To set the scene watch this video to get an understanding of what happens when bullets strike their targets. These videos are quite old but show in great detail the effect of modern and antique firearms on ballistic gelatin and bone. Ballistic gelatin is made to mimic flesh in tests and so these videos are indicative of a bullets behaviour once it strikes a live target. One of the Browning X-bolts featured in yesterdays review is chambered in the same 5.56 mm calibre for the M16 that is tested in this video, the calibre is known as .223 in civilian circles.


The video is an old one but is does show perfectly what is meant by terminal ballistics and compares quite effectively the damage caused by modern rifle bullets compared to frontier era pistols and rifles which might also be of historical interest to bushcrafters.

To put what you have just seen into perspective and relate it to gathering food the legal minimum calibres for shooting Chinese water deer and muntjac (the two smallest deer species in the the UK) in England and Wales is .220 with a minimum bullet weight of 50 grains and minimum muzzle energy of 1000ft/lbs. For the larger species of deer the minimum is .240 and a minimum muzzle energy of 1700ft/lbs (there is no mandated minimum bullet weight). This guideline exists to ensure that deer are only shot with calibres that can kill them humanely.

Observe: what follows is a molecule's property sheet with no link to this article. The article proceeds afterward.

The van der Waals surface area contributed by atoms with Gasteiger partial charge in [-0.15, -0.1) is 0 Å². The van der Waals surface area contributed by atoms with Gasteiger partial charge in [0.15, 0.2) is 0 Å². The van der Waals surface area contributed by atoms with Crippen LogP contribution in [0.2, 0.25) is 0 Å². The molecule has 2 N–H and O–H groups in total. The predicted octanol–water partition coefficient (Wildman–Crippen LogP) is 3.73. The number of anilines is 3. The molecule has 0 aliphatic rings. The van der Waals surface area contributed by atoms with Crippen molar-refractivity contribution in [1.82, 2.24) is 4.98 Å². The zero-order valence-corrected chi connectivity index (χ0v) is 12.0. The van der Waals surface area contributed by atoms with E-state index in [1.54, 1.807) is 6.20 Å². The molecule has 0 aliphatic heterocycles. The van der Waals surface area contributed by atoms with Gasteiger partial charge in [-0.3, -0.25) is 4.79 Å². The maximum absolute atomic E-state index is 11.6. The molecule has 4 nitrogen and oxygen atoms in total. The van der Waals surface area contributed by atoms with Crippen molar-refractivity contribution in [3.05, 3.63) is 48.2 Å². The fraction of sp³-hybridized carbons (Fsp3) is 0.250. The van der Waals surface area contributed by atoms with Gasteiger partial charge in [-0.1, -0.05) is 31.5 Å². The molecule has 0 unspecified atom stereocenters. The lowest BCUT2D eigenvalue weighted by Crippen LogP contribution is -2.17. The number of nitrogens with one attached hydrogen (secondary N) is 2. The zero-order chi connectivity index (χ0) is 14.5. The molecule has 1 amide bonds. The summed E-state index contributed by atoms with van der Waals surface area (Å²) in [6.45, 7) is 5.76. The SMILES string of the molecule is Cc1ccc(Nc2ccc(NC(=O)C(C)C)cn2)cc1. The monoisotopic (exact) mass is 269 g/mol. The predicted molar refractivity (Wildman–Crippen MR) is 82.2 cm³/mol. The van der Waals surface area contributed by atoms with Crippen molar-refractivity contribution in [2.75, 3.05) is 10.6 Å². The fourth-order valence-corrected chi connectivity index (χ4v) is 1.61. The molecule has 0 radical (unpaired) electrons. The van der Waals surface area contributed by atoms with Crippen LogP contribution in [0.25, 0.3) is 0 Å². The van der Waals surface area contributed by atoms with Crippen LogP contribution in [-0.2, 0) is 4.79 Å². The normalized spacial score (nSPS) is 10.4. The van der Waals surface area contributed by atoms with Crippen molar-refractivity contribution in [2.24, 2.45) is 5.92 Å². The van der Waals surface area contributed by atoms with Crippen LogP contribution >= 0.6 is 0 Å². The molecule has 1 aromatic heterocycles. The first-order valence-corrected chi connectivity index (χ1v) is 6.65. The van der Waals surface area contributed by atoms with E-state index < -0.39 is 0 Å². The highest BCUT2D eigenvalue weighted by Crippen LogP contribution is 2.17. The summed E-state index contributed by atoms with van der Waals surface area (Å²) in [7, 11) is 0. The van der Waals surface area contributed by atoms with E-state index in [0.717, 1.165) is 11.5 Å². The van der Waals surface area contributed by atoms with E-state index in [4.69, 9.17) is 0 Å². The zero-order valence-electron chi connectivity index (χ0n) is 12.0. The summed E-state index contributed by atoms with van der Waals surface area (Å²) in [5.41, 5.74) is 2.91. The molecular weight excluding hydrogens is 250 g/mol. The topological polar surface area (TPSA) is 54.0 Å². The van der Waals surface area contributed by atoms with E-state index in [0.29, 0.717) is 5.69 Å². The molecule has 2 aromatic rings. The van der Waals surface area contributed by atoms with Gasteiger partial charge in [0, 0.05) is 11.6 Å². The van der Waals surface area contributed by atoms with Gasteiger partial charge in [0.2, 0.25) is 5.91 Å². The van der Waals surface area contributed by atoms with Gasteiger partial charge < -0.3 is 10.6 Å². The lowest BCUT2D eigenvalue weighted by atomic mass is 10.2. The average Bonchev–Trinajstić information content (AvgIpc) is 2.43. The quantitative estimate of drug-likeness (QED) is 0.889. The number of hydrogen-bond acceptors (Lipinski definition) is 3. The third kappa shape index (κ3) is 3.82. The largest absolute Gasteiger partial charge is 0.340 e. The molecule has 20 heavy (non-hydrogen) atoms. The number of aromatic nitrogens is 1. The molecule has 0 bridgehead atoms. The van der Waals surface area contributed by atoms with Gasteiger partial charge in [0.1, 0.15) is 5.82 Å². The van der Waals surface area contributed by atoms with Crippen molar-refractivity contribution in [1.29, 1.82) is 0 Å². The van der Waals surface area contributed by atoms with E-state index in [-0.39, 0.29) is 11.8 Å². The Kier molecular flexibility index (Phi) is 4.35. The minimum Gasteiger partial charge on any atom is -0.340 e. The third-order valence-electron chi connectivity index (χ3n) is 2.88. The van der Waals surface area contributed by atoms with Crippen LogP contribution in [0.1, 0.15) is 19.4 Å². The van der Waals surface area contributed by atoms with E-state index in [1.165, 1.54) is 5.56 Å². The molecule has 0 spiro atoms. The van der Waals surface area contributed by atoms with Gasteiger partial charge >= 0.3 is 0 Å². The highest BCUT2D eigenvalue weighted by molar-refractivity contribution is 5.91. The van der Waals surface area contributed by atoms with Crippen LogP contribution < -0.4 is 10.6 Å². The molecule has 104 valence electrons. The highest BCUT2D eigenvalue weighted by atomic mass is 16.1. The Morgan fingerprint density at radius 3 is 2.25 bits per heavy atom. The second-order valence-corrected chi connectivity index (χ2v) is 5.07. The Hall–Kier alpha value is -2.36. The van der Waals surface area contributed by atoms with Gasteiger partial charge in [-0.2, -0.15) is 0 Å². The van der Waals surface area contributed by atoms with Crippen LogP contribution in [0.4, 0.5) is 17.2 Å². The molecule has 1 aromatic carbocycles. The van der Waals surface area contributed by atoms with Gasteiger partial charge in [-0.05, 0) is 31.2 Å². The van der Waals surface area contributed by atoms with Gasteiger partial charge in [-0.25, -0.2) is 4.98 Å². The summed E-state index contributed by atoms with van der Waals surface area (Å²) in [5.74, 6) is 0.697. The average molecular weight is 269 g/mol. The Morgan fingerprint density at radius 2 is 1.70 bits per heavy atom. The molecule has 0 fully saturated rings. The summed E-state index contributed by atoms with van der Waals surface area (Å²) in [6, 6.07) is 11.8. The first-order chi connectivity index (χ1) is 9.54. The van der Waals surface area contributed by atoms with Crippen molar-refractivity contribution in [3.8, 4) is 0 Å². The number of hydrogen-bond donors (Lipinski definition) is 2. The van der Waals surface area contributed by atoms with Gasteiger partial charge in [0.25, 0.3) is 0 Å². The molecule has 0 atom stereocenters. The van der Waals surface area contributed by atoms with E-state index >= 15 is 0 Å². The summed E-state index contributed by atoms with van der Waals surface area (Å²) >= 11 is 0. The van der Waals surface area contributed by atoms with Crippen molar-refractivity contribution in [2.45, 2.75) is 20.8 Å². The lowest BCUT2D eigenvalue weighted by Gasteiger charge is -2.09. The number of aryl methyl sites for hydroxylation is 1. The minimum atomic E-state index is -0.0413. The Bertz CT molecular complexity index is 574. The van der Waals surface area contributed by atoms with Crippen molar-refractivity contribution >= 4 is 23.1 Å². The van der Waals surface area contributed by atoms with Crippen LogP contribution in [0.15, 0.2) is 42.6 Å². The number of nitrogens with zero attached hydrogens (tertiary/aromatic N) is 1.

It is true that smaller calibres can kill deer, especially with a well placed shot but the welfare of your quarry is paramount and you should never be tempted to use smaller calibres or inappropriate shotgun loads for shooting deer. Shotguns loaded with non spherical slug or AAA shot can be used to shoot deer in England and Wales but slugs require a section 1 firearms licence and good reason to posses and AAA is really only a loophole to allow farmers to shoot deer if they are doing severe damage to crops and they don't have access to a rifle. I would strongly recommend AGAINST using shotguns on deer unless it is to dispatch an already immobilised or trapped deer that can't easily get away and then only at very close range, even AAA shot which is large by most game shooting standards only carries a few ft/lbs of energy per individual shot and is not capable of killing or even severely wounding deer except at extreme close range. One of the reasons for this lack of wounding capability is that the shot (which is actually a similar diameter to a .223 rifle round) does not deform on impact.